In the 1945-46 season Tommy’s team had a new goaltender, 21-year-old Johnny Kiszkan (he later changed his name to Johnny Bower), who, in the 1960s would become the backbone of the Toronto Maple Leafs. Once again Burlington led the team in scoring. Despite his scoring abilities and his popularity with the Cleveland fans Tommy was traded at the end of the season to the Providence Reds. The Cleveland media and fans were outraged at this loss of one of the most popular players in the history of that franchise.

Tommy Burlington:
Owen Sound Mercury Star

After the 1946-47 season, Tommy decided to return to Owen Sound and play hockey for the Mercurys. However, his release from the AHL was blocked. In order to raise the money to buy his release, the Mercurys held a raffle for a car.   

Burlington became an important part of the powerful Mercurys team. In 1950-51 the Mercurys captured the Allan Cup. During the next few years Owen Sound was a dominant force in Senior hockey. The 1953-54 team may have been the greatest of all the Mercury teams according to sports writers, fans and players of that era but they did not win the Canadian Championship. The reason was simple. With only a few games left in the season Tommy was on a pace to shatter the OHA scoring record, instead he broke his leg and missed the rest of the season and the play offs. The Mercurys were successful in the first rounds of the play offs but in the Ontario finals against Sudbury the absence of their great scorer was too much and the Mercurys were eliminated from further play.

During his era in Owen Sound Tommy attracted considerable attention.  On one occasion, one of the greatest hockey coaches of all time, Punch Imlach made the trek to Owen Sound from Quebec City where he was then coaching Jean Beliveau.  The reason for Imlach’s trip.  He was trying to convince Tommy to leave the Mercurys and play for the Quebec Aces. Punch told Tommy, “If you sign with me, I’ll have the best three centres in amateur hockey, Jean Beliveau, Tommy Burlington and Herb Carnegie!”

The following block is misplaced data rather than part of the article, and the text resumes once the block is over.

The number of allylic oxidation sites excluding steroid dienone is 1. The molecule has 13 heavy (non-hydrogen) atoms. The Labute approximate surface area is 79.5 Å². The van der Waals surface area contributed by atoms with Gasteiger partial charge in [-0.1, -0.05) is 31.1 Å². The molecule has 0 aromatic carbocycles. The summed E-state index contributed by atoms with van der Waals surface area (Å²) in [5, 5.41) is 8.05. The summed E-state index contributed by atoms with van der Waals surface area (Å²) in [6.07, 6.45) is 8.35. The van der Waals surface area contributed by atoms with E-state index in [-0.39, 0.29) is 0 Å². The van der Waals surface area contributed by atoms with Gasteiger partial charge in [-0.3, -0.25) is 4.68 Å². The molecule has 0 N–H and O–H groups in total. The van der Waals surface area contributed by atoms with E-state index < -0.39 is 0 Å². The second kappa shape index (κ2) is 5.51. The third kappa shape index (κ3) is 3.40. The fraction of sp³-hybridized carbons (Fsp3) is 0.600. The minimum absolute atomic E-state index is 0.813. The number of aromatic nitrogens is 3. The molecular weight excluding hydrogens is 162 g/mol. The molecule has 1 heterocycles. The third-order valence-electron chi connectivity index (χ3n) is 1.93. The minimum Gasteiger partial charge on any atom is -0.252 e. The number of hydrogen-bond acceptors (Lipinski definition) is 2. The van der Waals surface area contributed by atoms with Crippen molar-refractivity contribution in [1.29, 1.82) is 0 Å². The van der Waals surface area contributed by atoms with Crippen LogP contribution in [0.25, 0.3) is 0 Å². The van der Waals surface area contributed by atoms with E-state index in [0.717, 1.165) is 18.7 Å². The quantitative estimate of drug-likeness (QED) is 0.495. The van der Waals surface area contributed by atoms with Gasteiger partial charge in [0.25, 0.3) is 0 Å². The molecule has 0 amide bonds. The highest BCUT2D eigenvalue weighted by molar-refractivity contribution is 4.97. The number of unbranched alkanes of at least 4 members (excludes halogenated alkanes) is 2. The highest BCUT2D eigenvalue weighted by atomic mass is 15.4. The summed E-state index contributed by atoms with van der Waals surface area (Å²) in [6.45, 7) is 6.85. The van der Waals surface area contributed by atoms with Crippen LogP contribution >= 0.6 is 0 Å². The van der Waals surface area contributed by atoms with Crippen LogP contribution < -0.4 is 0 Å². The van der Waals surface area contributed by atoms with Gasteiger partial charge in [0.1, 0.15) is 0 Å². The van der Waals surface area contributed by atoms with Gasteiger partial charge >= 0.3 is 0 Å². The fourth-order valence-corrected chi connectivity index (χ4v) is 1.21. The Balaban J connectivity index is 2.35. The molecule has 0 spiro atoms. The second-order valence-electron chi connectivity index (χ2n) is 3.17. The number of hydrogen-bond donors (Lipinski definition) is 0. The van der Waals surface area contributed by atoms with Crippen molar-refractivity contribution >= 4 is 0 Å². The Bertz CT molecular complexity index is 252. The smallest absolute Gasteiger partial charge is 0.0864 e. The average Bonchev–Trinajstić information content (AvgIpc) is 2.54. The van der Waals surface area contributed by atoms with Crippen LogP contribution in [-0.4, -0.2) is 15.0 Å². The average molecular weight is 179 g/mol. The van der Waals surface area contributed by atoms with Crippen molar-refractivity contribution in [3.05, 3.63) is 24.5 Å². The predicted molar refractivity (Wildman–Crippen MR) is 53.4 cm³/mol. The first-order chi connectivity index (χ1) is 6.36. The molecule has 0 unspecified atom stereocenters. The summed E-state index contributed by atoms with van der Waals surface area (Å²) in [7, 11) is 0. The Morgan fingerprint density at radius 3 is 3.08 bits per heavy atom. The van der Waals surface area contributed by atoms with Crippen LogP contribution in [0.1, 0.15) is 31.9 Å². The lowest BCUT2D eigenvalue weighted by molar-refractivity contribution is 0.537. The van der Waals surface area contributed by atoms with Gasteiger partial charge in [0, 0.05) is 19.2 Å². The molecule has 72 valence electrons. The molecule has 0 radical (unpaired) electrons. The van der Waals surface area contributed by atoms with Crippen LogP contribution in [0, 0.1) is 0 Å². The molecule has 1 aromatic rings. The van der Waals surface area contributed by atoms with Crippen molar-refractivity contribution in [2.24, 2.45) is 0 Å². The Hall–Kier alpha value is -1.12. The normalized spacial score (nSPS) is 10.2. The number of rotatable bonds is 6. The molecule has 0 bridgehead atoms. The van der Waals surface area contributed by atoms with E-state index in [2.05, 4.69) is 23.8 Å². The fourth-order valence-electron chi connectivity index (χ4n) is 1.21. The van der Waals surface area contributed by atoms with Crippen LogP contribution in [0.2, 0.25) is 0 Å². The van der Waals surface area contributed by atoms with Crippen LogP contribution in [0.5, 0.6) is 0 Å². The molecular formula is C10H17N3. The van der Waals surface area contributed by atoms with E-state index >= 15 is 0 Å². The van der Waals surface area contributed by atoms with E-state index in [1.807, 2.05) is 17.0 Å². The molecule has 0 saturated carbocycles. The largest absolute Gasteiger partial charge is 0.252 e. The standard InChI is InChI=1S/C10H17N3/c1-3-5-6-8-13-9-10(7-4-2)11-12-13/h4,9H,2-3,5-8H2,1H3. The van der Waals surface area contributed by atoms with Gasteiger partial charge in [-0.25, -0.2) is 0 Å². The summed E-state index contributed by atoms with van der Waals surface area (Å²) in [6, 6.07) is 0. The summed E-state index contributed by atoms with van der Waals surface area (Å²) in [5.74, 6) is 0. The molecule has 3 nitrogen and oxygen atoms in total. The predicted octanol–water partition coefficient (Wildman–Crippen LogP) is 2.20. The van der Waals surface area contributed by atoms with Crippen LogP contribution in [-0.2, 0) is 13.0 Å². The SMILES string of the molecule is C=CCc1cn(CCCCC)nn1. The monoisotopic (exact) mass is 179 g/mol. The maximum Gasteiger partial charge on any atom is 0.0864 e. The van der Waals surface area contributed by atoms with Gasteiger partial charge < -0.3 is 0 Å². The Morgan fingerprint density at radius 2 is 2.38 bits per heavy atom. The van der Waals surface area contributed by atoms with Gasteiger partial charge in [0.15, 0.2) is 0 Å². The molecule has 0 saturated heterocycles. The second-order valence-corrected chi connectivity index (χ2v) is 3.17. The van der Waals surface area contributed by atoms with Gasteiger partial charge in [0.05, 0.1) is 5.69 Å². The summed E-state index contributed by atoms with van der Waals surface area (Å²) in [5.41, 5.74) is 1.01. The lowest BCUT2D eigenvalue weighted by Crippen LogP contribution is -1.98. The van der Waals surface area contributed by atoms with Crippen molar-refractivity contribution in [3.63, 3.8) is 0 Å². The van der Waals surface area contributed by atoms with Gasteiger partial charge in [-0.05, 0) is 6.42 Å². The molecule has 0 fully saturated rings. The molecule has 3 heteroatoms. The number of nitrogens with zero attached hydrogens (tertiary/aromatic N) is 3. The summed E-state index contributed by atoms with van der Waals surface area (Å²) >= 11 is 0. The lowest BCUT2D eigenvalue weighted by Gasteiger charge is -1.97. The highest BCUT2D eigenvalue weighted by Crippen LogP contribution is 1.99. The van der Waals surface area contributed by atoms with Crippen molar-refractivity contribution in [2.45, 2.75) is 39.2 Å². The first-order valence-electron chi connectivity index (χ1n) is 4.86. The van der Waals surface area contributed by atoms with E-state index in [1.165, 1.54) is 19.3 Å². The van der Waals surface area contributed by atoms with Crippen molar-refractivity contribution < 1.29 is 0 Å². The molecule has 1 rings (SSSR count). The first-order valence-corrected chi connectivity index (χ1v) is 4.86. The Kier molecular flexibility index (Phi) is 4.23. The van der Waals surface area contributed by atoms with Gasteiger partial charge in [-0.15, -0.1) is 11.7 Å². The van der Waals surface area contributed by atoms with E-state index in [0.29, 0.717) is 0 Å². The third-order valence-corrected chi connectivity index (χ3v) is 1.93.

Burlington chose to remain in Owen Sound on this occasion and every time someone tried to lure him away. He said “I had enough of travelling and my wife is from Owen Sound.  And, I always liked Owen Sound. The fans were great sports fans and they knew their hockey.”

I asked Tommy what he considered to be his greatest hockey skills. Tommy said, “I think stickhandling and scoring goals, I guess, but (former team mate) Pat McReavy said I never did much backchecking.” Burlington said that “today if you can skate and you’re big, you can play in the NHL, they’ll take a chance (on you) anyway.”  

Tommy Burlington may not have been the biggest guy on the ice, but he was strong. Former team mate Red Leckie recalled a game in Windsor when Tommy broke in around the defense, “one of the Windsor forwards jumped on Tommy’s back about half way to the goal, to try and bring him down, but Tom skated on towards the net and put the puck up into the top corner with the Windsor player still on his back. I couldn’t believe his determination to score under such conditions. But that was Tommy Burlington!”

Leckie went on to say “I had the privilege of playing left wing on Burlington’s line for a while, and repeatedly he would shift the goalie right out of the net, and just push the puck over to me, to put the puck into the empty net. My scoring statistics sure increased when I played with Burlington!”

For years the mystique and magic of Tommy Burlington have dominated discussions among long time hockey fans and media people about the greatest players of all time. I asked Ted Briggs, former Owen Sound Sun Times sports editor, who saw Burlington play for many seasons his opinion. Briggs said, “Tommy Burlington is the best player that I ever saw play hockey”!

It was a privilege to meet Tommy Burlington. After interviewing several people who had either reported on his games, played with him or against him, or had cheered his moves from the stands, I could only come to one conclusion. Tommy Burlington’s name belongs with Gretzky, Howe and Orr and the other legends of the game!

NOTE: Tommy Burlington passed away on January 17, 2000 after a long battle with "Lou Gehrig's Disease".

A version of this story appeared on the front page of the Owen Sound Sun Times in November 1999.